Lars and the Real Girl

This is a very heart-warming story about Lars, a young man who is virtually unable to interact socially with other people until he buys a large sex doll online. But the sexual implications of this don’t even seem to be on Lars’ radar. He innocently brings his new girlfriend, “Bianca,” to church with him. He talks to her and he hears her speaking to him. He tells others that Bianca used to be a missionary. He brings her to parties. He finds accommodations for her since “it just wouldn’t be right for them to sleep under the same roof.”

The introduction of Bianca into the film was a little awkward, but that actually worked to bring me into the community’s predicament of how to respond to Lars.

At first, those around Lars desperately try to figure out what the heck to do with him, and with Bianca, the newest member of the community. The Midwest setting is perfect for this story. This movie would have been completely different if it were set in L.A.. This film leans very heavily on its setting, and only works, for me, because of its setting.

Toward the beginning of Bianca’s introduction to the community, one of the characters asks outright, in a most fascinating way that seems like merely a joke at first: “What would Jesus do?” We roll our eyes and move on, but the film does go on to work out varying answers to this question. How does this Midwest community accomodate…no…reach out to…no…work to love and integrate one of its beloved, wounded members? What does love look like in this community? Sometimes it looks bizarre; sometimes it looks pathological. This story doesn’t shy away from tough questions.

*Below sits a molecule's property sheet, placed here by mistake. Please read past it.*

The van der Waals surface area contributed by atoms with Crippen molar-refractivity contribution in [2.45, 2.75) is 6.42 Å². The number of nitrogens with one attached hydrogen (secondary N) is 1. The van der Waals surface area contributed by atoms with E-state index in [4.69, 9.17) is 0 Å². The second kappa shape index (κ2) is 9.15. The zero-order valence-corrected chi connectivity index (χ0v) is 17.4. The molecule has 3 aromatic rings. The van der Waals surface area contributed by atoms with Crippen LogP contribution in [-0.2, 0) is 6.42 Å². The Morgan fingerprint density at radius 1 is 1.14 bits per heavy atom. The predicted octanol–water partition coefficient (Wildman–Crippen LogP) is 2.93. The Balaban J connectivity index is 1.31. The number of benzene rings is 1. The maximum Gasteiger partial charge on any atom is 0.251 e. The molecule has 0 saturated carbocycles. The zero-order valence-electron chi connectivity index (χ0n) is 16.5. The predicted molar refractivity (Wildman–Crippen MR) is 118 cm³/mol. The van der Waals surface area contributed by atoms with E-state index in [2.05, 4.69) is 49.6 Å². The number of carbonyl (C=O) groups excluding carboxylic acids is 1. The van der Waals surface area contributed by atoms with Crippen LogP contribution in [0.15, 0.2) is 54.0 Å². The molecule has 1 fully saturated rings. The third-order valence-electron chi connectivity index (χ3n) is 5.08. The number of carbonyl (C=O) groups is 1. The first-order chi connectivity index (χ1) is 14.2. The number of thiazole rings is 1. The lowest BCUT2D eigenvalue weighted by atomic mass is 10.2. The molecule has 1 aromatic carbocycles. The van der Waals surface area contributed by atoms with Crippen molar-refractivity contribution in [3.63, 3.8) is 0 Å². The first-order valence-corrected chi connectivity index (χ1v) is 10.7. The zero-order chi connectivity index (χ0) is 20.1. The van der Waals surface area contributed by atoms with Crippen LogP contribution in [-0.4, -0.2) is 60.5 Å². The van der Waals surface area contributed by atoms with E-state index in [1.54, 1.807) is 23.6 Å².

In a time of tragedy for the main character, several older women in the community come with casseroles in hand to Lars’ home and remain in the house in quiet support. In desperation, Lars asks the women: “Is there something I should be doing right now?” and they answer in succession:

“No dear, you eat.”
“We came over to sit.”
“That is what people do when tragedy strikes.”
“They come over and sit.”

This film (mostly) walks careful lines between innocence and irony; tenderness and libido; love and placation. It has a big heart. It is also blatantly Fruedian, but it still works, since it allows you to care deeply for its characters rather than forcing you to analyze them at a remove.


One thought on “Lars and the Real Girl

  1. Thanks threads. I enjoyed your thoughts on Lars and the Real Girl too. The freudian stuff just added a bit of tension for me which helped with the pacing – otherwise it could have been painfully slow.In regards to my list, I post them there myself, manually. I’m kind of a list nut anyway, so it’s fun to watch it grow.


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